Mud may be coming to a medicine cabinet or pharmacy near you.
Scientists in Arizona report that minerals from clay could form the
basis of a new generation of inexpensive, highly-effective
antimicrobials for fighting MRSA infections that are moving out of
health care settings and into the community. These
“superbugs” are increasingly resistant to multiple
antibiotics and cause thousands of deaths each year.
Unlike conventional antibiotics that are often administered by
injection or pills, the so-called “healing clays”
could be used as rub-on creams or ointments to keep MRSA infections
from spreading, the researchers say. The clays also show promise
against a wide range of other harmful bacteria, including those that
cause skin infections and food poisoning, the scientists add. Their
study, one of the first to explore the antimicrobial activity of
natural clays in detail, was presented today at the 235th national
meeting of the American
Clays have been used for thousands of years as a remedy for
infected wounds, indigestion, and other health problems, either by
applying clay to the skin or eating it. Today, clays are commonly used
at health spas in the form of mud baths and facials. Armed with new
investigative tools, researchers are beginning to explore their health
“Clays are little chemical drug-stores in a
packet,” said study co-leader Lynda Williams, Ph.D., a
geochemist at Arizona State University in Tempe. “They
contain literally hundreds of elements. Some of these compounds are
beneficial but others aren’t. Our goal is to find out what
nature is doing and see if we can find a better way to kill harmful
In the new study, funded by the National Institutes of Health,
Willams and her colleagues collected more than 20 different clay
samples from around the world to investigate their antibacterial
activities. In collaboration with study co-leader Shelley Haydel,
Ph.D., a microbiologist with Arizona State, the researchers tested each
of the clays against several different bacteria known to cause human
diseases. These bacteria include MRSA (methicillin-resistant
Staphylococcus aureus), Mycobacterium ulcerans (a microbe related to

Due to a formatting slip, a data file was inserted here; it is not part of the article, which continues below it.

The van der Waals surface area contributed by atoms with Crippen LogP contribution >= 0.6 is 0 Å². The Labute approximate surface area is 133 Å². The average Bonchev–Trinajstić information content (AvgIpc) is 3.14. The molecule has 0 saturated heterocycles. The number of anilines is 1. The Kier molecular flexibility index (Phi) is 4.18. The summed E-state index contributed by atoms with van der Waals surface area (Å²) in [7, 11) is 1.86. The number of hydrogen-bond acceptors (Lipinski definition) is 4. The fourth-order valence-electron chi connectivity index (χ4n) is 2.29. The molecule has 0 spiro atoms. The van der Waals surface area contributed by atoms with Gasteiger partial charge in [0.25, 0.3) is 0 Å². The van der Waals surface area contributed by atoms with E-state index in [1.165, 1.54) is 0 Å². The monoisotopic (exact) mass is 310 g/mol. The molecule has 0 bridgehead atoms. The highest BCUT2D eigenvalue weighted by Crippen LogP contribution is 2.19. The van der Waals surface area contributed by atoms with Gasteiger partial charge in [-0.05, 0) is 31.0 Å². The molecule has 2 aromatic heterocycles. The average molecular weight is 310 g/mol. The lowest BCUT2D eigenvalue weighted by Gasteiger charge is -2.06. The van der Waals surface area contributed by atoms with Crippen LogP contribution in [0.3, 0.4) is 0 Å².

the tuberculosis bacterium that causes a flesh-eating disease known as
Buruli ulcer), as well as E. coli and Salmonella (which cause food
poisoning). The researchers identified at least three clays that killed
or significantly reduced the growth of these bacteria.
The researchers are working to identify the specific compounds
in the clays that may be responsible for its antibacterial activity.
Using electron and ion microscopy, the researchers are also exploring
how these antibacterial clays interact with the cell membranes of the
bacteria in order to find out how they kill.
Williams and Haydel are continuing to test new clay samples
from around the world to determine their germ-fighting potential. They
hope that the more promising clays will be developed into a skin
ointment or pill to fight a variety of bacterial infections or possibly
as an agricultural wash to prevent food poisoning. Several companies
have expressed interest in forming partnerships to develop the clays as
antimicrobial agents, the scientists say.
But ordinary mud can contain dangerous bacteria as well as
toxic minerals like arsenic and mercury, the researchers point out.
Until healing clays are developed that are scientifically proven, which
could take several years, handwashing and other proper hygiene
techniques may be your best bet for keeping MRSA and other harmful
bacteria at bay, they say.
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